Starburst galaxies are often very rich in gas and dust; bright in infrared: ultraluminous infrared galaxies

M 82

Cocoon Galaxy

34 Large Scale Structure

Large Scale Structure

Superclusters = clusters of clusters of galaxies

Superclusters appear aligned along walls and filaments.

Vast regions of space are completely empty: “voids”

35 The Farthest Galaxies

The Farthest Galaxies

The most distant galaxies visible by HST are seen at a time when the universe was only ~ 1 billion years old.

36 New Terms

New Terms

spiral nebula island universe Shapley–Curtis Debate elliptical galaxy spiral galaxy barred spiral galaxy irregular galaxy megaparsec (Mpc) distance indicator standard candle distance scale look-back time Hubble law Hubble constant (H) rotation curve rotation curve method cluster method

velocity dispersion method rich cluster poor cluster ring galaxy galactic cannibalism ultraluminous infrared galaxy starburst galaxy

37 Discussion Questions

Discussion Questions

1. From what you know about star formation and the evolution of galaxies, do you think the Infrared Astronomy Satellite should have found irregular galaxies to be bright or faint in the infrared? Why or why not? What about starburst galaxies? What about elliptical galaxies? 2. Imagine that we could observe a gas cloud at such a high look-back time that it is just beginning to form one of the first galaxies. Further, suppose we discovered that the gas was metal rich. Would that support or contradict our understanding of galaxy formation?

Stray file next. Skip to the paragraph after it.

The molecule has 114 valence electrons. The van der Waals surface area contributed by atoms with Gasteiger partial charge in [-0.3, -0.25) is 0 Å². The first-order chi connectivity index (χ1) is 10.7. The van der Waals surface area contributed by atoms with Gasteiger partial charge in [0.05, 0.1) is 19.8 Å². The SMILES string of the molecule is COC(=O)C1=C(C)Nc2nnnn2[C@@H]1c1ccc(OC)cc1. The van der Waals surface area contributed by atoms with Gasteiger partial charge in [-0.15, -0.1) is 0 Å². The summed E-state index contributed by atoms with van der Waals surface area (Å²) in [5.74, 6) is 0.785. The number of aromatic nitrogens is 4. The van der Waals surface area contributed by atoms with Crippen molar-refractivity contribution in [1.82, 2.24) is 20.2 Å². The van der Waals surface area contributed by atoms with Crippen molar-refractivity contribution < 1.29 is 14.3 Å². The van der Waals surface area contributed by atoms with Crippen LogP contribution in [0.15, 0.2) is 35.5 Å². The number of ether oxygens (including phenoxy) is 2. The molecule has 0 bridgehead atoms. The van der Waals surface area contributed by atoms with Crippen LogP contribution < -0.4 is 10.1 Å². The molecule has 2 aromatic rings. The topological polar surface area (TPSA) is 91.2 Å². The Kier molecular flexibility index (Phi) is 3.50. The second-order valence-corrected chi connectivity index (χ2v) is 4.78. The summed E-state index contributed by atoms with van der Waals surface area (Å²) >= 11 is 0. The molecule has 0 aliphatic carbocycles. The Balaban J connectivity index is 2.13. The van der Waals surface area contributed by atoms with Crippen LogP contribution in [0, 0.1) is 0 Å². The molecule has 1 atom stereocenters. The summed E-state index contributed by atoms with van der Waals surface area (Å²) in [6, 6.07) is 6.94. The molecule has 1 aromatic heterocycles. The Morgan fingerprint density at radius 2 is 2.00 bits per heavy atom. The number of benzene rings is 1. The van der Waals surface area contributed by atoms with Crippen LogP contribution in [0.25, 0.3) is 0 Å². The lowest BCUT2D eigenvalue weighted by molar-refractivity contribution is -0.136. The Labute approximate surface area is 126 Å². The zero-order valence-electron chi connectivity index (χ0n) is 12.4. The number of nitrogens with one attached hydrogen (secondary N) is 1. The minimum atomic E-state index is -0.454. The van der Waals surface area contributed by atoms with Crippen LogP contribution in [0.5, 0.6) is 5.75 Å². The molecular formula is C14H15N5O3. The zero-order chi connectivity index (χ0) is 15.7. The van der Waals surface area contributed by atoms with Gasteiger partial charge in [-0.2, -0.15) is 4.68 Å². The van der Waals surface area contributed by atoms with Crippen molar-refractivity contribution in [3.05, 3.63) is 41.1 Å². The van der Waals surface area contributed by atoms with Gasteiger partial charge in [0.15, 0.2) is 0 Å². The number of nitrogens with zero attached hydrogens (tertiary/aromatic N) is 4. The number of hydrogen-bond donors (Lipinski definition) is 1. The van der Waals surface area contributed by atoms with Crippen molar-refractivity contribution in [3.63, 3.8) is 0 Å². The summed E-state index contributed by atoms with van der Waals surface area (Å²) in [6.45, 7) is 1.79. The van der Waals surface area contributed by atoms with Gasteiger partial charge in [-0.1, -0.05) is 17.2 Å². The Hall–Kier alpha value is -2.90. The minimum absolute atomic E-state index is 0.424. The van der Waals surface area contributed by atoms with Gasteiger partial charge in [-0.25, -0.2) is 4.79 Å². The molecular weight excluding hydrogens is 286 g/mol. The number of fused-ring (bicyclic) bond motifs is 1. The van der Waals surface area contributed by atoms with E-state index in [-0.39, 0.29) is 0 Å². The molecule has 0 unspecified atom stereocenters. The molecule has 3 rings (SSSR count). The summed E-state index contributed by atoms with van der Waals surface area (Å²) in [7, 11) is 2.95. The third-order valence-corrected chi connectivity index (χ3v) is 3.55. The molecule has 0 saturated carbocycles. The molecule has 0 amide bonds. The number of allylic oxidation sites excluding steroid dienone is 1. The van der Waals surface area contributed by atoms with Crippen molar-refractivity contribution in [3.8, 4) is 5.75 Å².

38 Quiz Questions

Quiz Questions

1. How was William Parsons (Lord Rosse) in 1845 able to see spiral structure in some nebulae, whereas others had not noticed this spiral structure before? a. He had incredibly large pupils and keen eyesight. b. His observatory was located on a high, dry mountain peak. c. His telescope, with a diameter of 72 inches, was the largest in the world. d. No nebulae had been observed with a telescope before his time. e. His long time exposure photographs that revealed the spiral structure.

39 Quiz Questions

Quiz Questions